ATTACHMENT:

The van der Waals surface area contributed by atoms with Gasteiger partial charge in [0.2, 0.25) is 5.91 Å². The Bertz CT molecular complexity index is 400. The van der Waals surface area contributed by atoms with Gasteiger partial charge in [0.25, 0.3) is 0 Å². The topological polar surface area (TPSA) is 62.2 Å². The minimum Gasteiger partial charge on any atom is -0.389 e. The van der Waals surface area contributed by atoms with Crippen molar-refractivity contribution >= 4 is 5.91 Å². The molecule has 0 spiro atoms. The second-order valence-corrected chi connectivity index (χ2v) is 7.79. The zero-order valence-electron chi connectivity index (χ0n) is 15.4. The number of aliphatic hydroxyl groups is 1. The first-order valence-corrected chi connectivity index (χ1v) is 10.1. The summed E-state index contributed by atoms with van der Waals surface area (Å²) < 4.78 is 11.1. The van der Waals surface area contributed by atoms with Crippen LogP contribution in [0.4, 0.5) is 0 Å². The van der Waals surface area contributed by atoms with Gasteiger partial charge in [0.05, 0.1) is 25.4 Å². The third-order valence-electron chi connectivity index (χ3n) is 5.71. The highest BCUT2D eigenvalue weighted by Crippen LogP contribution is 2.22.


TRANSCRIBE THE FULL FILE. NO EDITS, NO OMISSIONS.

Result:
The van der Waals surface area contributed by atoms with Gasteiger partial charge in [0.2, 0.25) is 5.91 Å². The Bertz CT molecular complexity index is 400. The van der Waals surface area contributed by atoms with Gasteiger partial charge in [0.25, 0.3) is 0 Å². The topological polar surface area (TPSA) is 62.2 Å². The minimum Gasteiger partial charge on any atom is -0.389 e. The van der Waals surface area contributed by atoms with Crippen molar-refractivity contribution >= 4 is 5.91 Å². The molecule has 0 spiro atoms. The second-order valence-corrected chi connectivity index (χ2v) is 7.79. The zero-order valence-electron chi connectivity index (χ0n) is 15.4. The number of aliphatic hydroxyl groups is 1. The first-order valence-corrected chi connectivity index (χ1v) is 10.1. The summed E-state index contributed by atoms with van der Waals surface area (Å²) < 4.78 is 11.1. The van der Waals surface area contributed by atoms with Crippen LogP contribution in [0.4, 0.5) is 0 Å². The van der Waals surface area contributed by atoms with Gasteiger partial charge in [0.05, 0.1) is 25.4 Å². The third-order valence-electron chi connectivity index (χ3n) is 5.71. The highest BCUT2D eigenvalue weighted by Crippen LogP contribution is 2.22.